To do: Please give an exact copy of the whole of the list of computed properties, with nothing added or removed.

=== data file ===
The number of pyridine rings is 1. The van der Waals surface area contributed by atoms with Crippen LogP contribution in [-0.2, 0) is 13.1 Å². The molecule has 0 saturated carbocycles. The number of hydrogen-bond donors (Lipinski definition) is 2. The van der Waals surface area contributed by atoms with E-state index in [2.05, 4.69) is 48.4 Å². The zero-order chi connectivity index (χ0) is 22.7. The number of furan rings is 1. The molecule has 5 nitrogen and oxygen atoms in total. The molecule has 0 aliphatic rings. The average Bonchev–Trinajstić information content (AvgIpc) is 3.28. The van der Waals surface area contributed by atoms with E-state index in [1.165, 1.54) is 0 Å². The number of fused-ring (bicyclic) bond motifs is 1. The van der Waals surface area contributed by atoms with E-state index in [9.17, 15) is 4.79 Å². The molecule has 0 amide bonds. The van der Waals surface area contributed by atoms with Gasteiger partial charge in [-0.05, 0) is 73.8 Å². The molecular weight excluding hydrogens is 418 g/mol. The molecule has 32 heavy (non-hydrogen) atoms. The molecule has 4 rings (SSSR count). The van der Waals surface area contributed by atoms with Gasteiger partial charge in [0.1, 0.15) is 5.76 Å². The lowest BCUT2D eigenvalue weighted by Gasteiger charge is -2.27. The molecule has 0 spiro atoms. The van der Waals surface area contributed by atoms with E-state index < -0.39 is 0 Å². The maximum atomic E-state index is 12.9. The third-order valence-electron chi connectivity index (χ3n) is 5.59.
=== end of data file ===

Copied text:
The number of pyridine rings is 1. The van der Waals surface area contributed by atoms with Crippen LogP contribution in [-0.2, 0) is 13.1 Å². The molecule has 0 saturated carbocycles. The number of hydrogen-bond donors (Lipinski definition) is 2. The van der Waals surface area contributed by atoms with E-state index in [2.05, 4.69) is 48.4 Å². The zero-order chi connectivity index (χ0) is 22.7. The number of furan rings is 1. The molecule has 5 nitrogen and oxygen atoms in total. The molecule has 0 aliphatic rings. The average Bonchev–Trinajstić information content (AvgIpc) is 3.28. The van der Waals surface area contributed by atoms with E-state index in [1.165, 1.54) is 0 Å². The number of fused-ring (bicyclic) bond motifs is 1. The van der Waals surface area contributed by atoms with E-state index in [9.17, 15) is 4.79 Å². The molecule has 0 amide bonds. The van der Waals surface area contributed by atoms with Gasteiger partial charge in [-0.05, 0) is 73.8 Å². The molecular weight excluding hydrogens is 418 g/mol. The molecule has 32 heavy (non-hydrogen) atoms. The molecule has 4 rings (SSSR count). The van der Waals surface area contributed by atoms with Gasteiger partial charge in [0.1, 0.15) is 5.76 Å². The lowest BCUT2D eigenvalue weighted by Gasteiger charge is -2.27. The molecule has 0 spiro atoms. The van der Waals surface area contributed by atoms with E-state index < -0.39 is 0 Å². The maximum atomic E-state index is 12.9. The third-order valence-electron chi connectivity index (χ3n) is 5.59.